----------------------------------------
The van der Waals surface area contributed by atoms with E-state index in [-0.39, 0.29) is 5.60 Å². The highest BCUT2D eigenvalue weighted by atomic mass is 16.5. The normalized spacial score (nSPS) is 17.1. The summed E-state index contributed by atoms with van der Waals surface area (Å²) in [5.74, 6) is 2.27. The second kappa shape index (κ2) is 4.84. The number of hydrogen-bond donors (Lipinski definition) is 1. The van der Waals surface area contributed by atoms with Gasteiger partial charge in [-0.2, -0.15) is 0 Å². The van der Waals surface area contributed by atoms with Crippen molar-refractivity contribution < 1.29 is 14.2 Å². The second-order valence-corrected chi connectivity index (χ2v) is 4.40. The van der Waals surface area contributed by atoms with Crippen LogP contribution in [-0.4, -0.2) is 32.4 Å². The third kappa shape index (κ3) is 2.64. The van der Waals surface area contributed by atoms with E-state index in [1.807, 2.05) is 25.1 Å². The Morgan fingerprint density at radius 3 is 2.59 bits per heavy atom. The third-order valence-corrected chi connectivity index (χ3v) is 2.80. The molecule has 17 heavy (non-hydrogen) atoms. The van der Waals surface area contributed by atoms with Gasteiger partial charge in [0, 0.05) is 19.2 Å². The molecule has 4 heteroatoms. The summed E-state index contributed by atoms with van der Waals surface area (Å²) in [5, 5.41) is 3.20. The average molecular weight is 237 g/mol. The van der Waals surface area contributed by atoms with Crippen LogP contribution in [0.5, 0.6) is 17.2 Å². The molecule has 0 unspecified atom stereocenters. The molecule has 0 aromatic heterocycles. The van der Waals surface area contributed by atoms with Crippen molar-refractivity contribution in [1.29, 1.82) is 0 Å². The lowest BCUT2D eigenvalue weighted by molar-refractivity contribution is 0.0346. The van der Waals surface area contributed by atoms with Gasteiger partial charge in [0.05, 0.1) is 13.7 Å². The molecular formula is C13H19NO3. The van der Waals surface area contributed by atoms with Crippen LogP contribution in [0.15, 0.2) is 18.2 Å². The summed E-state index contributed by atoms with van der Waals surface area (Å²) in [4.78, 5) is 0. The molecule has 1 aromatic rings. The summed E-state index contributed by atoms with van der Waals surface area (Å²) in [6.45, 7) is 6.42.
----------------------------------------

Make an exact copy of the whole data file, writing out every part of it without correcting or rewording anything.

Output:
The van der Waals surface area contributed by atoms with E-state index in [-0.39, 0.29) is 5.60 Å². The highest BCUT2D eigenvalue weighted by atomic mass is 16.5. The normalized spacial score (nSPS) is 17.1. The summed E-state index contributed by atoms with van der Waals surface area (Å²) in [5.74, 6) is 2.27. The second kappa shape index (κ2) is 4.84. The number of hydrogen-bond donors (Lipinski definition) is 1. The van der Waals surface area contributed by atoms with Gasteiger partial charge in [-0.2, -0.15) is 0 Å². The van der Waals surface area contributed by atoms with Crippen molar-refractivity contribution < 1.29 is 14.2 Å². The second-order valence-corrected chi connectivity index (χ2v) is 4.40. The van der Waals surface area contributed by atoms with Crippen LogP contribution in [-0.4, -0.2) is 32.4 Å². The third kappa shape index (κ3) is 2.64. The van der Waals surface area contributed by atoms with E-state index in [1.807, 2.05) is 25.1 Å². The Morgan fingerprint density at radius 3 is 2.59 bits per heavy atom. The third-order valence-corrected chi connectivity index (χ3v) is 2.80. The molecule has 17 heavy (non-hydrogen) atoms. The van der Waals surface area contributed by atoms with Gasteiger partial charge in [0, 0.05) is 19.2 Å². The molecule has 4 heteroatoms. The summed E-state index contributed by atoms with van der Waals surface area (Å²) in [5, 5.41) is 3.20. The average molecular weight is 237 g/mol. The van der Waals surface area contributed by atoms with Crippen LogP contribution in [0.5, 0.6) is 17.2 Å². The molecule has 0 unspecified atom stereocenters. The molecule has 0 aromatic heterocycles. The van der Waals surface area contributed by atoms with Crippen molar-refractivity contribution in [1.29, 1.82) is 0 Å². The lowest BCUT2D eigenvalue weighted by molar-refractivity contribution is 0.0346. The van der Waals surface area contributed by atoms with Gasteiger partial charge in [0.05, 0.1) is 13.7 Å². The molecular formula is C13H19NO3. The van der Waals surface area contributed by atoms with Crippen LogP contribution in [0.15, 0.2) is 18.2 Å². The summed E-state index contributed by atoms with van der Waals surface area (Å²) in [4.78, 5) is 0. The molecule has 1 aromatic rings. The summed E-state index contributed by atoms with van der Waals surface area (Å²) in [6.45, 7) is 6.42.